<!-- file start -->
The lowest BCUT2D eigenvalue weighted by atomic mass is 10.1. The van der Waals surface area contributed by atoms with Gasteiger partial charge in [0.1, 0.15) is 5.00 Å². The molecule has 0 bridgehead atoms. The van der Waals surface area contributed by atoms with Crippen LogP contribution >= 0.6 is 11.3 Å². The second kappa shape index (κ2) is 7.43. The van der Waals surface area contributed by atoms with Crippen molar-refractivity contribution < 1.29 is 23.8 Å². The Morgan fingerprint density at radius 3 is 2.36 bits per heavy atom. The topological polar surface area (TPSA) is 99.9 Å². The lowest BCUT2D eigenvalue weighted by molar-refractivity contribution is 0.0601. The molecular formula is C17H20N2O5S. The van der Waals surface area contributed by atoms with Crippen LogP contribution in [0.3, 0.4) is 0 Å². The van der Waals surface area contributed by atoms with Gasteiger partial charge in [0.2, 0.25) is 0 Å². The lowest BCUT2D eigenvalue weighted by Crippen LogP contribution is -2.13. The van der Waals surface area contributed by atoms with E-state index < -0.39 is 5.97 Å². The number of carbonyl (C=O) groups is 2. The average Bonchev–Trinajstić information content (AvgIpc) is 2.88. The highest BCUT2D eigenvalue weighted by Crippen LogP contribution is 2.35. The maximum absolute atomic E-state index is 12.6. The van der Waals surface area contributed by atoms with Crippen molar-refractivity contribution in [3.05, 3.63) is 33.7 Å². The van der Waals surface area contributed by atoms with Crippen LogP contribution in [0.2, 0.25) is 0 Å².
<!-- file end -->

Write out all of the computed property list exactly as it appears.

The lowest BCUT2D eigenvalue weighted by atomic mass is 10.1. The van der Waals surface area contributed by atoms with Gasteiger partial charge in [0.1, 0.15) is 5.00 Å². The molecule has 0 bridgehead atoms. The van der Waals surface area contributed by atoms with Crippen LogP contribution >= 0.6 is 11.3 Å². The second kappa shape index (κ2) is 7.43. The van der Waals surface area contributed by atoms with Crippen molar-refractivity contribution < 1.29 is 23.8 Å². The Morgan fingerprint density at radius 3 is 2.36 bits per heavy atom. The topological polar surface area (TPSA) is 99.9 Å². The lowest BCUT2D eigenvalue weighted by molar-refractivity contribution is 0.0601. The molecular formula is C17H20N2O5S. The van der Waals surface area contributed by atoms with Crippen LogP contribution in [0.3, 0.4) is 0 Å². The van der Waals surface area contributed by atoms with Gasteiger partial charge in [0.2, 0.25) is 0 Å². The lowest BCUT2D eigenvalue weighted by Crippen LogP contribution is -2.13. The van der Waals surface area contributed by atoms with E-state index < -0.39 is 5.97 Å². The number of carbonyl (C=O) groups is 2. The average Bonchev–Trinajstić information content (AvgIpc) is 2.88. The highest BCUT2D eigenvalue weighted by Crippen LogP contribution is 2.35. The maximum absolute atomic E-state index is 12.6. The van der Waals surface area contributed by atoms with Crippen molar-refractivity contribution in [3.05, 3.63) is 33.7 Å². The van der Waals surface area contributed by atoms with Crippen LogP contribution in [0.2, 0.25) is 0 Å².